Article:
My experience in Sao Paulo turned out to be a little different from in Rio. Firstly I was on my own and it was hard to organise everything. Especially when it came to arranging tickets. Second, there are no away fans at the derbies because of problems they’d had in the past. So the atmospheres definitely missed the derby day edge we all love.

I had a great time in Sao Paulo but was happy to be back under the care of a Homefans guide in Porto Alegre – where I’d see Brazil’s fiercest and loudest derby first hand.

Porto Alegre breathes football. Despite the fact that Porto Alegre is only the tenth largest city in Brazil, the two major teams have together won the Copa Libertadores five times.

Those clubs, Grêmio and Internacional compete for the honour of the city and the state of Rio Grande do Sul in the ‘Grenal’, the most fierce rivalry in Brazil. 

The derby is so enormous that the most popular radio station of Porto Alegre is called Grenal – and it covers non-stop news about both clubs. 

I was the first traveller of Homefans to visit the Grenal, and it was clear the locals weren’t used to having tourists around. 

People looked truly amazed to hear someone speak English and everyone wanted to hear my story and offer me something. 

I felt like a king. But the match itself was only part of the experience. The pregame is at least as important for fans from Porto Alegre, and everyone meets to have a barbecue and tonnes of beer before the game.

It was here I finally felt the intense rivalries I’d missed elsewhere in Brazil. 

The police did everything they could to prevent that both groups of fans would mix and perhaps rightly so. And Grêmio fans tried to intimidate Internacional all day with mocking chants and all sorts of banter. 

The atmosphere inside the Arena do Grêmio was everything I dreamed it would be, and one thing is for sure: Gremio were the loudest fans I saw in Brazil.

 

3000 Kilometres for an away game?!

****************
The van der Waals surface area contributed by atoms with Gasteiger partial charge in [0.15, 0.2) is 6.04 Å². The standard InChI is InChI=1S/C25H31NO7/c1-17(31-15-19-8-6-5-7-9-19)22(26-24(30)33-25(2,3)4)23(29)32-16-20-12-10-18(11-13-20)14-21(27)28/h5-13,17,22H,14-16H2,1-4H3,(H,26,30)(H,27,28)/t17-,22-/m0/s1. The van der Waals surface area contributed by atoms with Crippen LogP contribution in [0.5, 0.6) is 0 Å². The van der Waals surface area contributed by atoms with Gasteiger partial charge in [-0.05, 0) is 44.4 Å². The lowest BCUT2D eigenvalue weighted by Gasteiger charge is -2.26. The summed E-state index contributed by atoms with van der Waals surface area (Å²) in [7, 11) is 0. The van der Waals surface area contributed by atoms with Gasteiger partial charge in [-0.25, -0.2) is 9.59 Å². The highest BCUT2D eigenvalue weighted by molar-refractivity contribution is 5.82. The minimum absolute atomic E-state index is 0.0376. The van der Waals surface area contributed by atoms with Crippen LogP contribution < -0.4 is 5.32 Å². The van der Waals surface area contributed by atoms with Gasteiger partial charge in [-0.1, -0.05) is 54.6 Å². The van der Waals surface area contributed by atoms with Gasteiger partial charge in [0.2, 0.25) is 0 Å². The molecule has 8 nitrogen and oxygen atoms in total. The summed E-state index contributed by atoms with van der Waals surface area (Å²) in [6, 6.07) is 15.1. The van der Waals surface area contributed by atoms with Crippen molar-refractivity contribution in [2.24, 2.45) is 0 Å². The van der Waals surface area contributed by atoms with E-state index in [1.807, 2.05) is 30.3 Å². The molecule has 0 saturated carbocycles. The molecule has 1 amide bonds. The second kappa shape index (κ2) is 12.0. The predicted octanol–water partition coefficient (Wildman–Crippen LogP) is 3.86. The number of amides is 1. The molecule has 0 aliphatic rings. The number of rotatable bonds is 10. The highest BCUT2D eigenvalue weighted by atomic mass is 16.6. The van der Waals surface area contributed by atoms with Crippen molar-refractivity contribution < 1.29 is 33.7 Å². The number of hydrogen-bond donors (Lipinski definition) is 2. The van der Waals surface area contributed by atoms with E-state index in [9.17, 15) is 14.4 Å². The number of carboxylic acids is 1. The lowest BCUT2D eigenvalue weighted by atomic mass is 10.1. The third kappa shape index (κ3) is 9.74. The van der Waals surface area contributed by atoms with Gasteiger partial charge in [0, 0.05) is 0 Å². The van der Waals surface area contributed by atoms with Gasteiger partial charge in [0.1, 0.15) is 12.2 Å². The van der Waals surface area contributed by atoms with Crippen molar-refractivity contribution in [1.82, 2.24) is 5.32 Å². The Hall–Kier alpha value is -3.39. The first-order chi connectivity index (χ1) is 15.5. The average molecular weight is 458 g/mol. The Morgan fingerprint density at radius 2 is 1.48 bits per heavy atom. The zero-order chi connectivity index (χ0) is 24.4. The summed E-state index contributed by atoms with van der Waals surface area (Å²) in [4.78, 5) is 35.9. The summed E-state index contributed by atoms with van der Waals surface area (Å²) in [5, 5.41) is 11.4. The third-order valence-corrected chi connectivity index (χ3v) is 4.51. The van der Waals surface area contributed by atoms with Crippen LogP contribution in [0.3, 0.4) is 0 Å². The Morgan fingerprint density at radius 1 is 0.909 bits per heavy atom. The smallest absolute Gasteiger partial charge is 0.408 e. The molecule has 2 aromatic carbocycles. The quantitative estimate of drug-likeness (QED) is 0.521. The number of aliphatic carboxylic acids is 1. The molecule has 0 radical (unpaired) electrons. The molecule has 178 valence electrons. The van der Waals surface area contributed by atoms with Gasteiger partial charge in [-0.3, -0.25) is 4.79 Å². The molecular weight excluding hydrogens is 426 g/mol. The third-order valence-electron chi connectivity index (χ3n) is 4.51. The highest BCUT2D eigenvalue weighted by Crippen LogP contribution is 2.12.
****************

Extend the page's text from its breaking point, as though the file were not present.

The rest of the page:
My last destination was Salvador, which is located in the north of Brazil. 

On the one hand, it would be the gate for me to visit the breath-taking Chapada Diamantina. On the other hand, Salvador was a great end to my football trip. 

Bahia vs Chapecoense was a nice treat in a World Cup stadium. But Vitoria – Brasil de Pelotas, in the Serie B was even better.

Mostly because it had everything an off the beaten track game should have. An old-school stadium. Men and children climbing on the fences. Referees who needed protection of the police – oh, and and about fifty away fans who travelled more than 3000 kilometres to be there.

In short, it was the perfect finale to the trip of a lifetime.

A word on my local hosts

 

I would like to say a few words about the local hosts I met thanks to Homefans. I consider Matheus as a friend for the rest of my life. We hit it off right away and he shared his passion for Flamengo with me. 

Until my last day in Brazil, Matheus helped me with translations was the sole reason I could attend the semi-final of the Copa Libertadores. Until now, we have been in touch nearly every day since.

Right from the day I arrived in Porto Alegre, Fabio made me feel so welcome. As well as taking the day off work to take me to the Grenal, he got me a free ticket for Internacional – Paranaense and pretty much treated me as family in Brazil. 

He introduced me to his group of friends and we went to several bars together and  even invited to a birthday party  where  we partied till dawn with his friends. It’s honestly unbelievable how welcome he made me feel. Thank you Fabio!

 

Why Homefans is the best choice

 

Finally, I want to share something about my experiences with Homefans. 

Personally I see two unique assets no other football travel agency has to offer. Firstly Homefans is able to get you into the biggest matches on earth. I can say with absolute confidence that it would be impossible to attend the semi-final of the Copa Libertadores and the Grenal without the help of Homefans.

Secondly, and what turned out to be the main selling point of Homefans, is that the organisation brings together travellers and hosts who share the same passion. 

I will always remember people like Mikołaj, Krzysztof, Pieter and Gerrit Jan  who I shared trips  with. And of course, the local hosts and their friends you meet as well. Sharing the experiences you have on the road with these people makes it even more amazing.

Moreover, the local hosts show you hidden gems you’d never discover if you did it all on your own. 

 

Just go for it!

 

As you can see, a trip to Brazil with Homefans is absolutely incredible. And for those of you who are interested, don’t let any worries about safety or criminality in Brazil stop you from going. 

I didn’t witness anything worth mentioning in my month there. Just use your common sense and enjoy every second in this amazing country. Obrigado, Brasil. Until next time!

This is a guest blog by our traveller Inaki (Instagram: @inakidauwe)

Have you traveled with us and would like to write about your experience? Please contact us via contact@homefans.net.